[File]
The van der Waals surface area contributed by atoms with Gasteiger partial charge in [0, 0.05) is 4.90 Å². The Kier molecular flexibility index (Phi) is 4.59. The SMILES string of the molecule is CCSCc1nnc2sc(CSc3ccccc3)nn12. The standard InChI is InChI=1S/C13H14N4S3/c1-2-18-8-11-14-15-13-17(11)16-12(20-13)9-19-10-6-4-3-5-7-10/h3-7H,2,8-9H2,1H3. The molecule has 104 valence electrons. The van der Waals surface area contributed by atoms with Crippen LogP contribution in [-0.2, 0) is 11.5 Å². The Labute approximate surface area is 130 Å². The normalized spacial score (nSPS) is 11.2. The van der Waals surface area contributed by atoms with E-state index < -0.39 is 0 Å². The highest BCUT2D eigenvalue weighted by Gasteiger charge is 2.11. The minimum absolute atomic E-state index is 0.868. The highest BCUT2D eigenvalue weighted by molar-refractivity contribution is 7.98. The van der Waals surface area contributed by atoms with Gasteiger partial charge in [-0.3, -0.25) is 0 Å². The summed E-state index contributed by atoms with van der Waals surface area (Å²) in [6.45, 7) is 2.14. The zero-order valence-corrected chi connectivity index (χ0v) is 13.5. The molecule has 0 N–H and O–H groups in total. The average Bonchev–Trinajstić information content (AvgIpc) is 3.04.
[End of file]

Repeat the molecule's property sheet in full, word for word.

The van der Waals surface area contributed by atoms with Gasteiger partial charge in [0, 0.05) is 4.90 Å². The Kier molecular flexibility index (Phi) is 4.59. The SMILES string of the molecule is CCSCc1nnc2sc(CSc3ccccc3)nn12. The standard InChI is InChI=1S/C13H14N4S3/c1-2-18-8-11-14-15-13-17(11)16-12(20-13)9-19-10-6-4-3-5-7-10/h3-7H,2,8-9H2,1H3. The molecule has 104 valence electrons. The van der Waals surface area contributed by atoms with Crippen LogP contribution in [-0.2, 0) is 11.5 Å². The Labute approximate surface area is 130 Å². The normalized spacial score (nSPS) is 11.2. The van der Waals surface area contributed by atoms with E-state index < -0.39 is 0 Å². The highest BCUT2D eigenvalue weighted by Gasteiger charge is 2.11. The minimum absolute atomic E-state index is 0.868. The highest BCUT2D eigenvalue weighted by molar-refractivity contribution is 7.98. The van der Waals surface area contributed by atoms with Gasteiger partial charge in [-0.3, -0.25) is 0 Å². The summed E-state index contributed by atoms with van der Waals surface area (Å²) in [6.45, 7) is 2.14. The zero-order valence-corrected chi connectivity index (χ0v) is 13.5. The molecule has 0 N–H and O–H groups in total. The average Bonchev–Trinajstić information content (AvgIpc) is 3.04.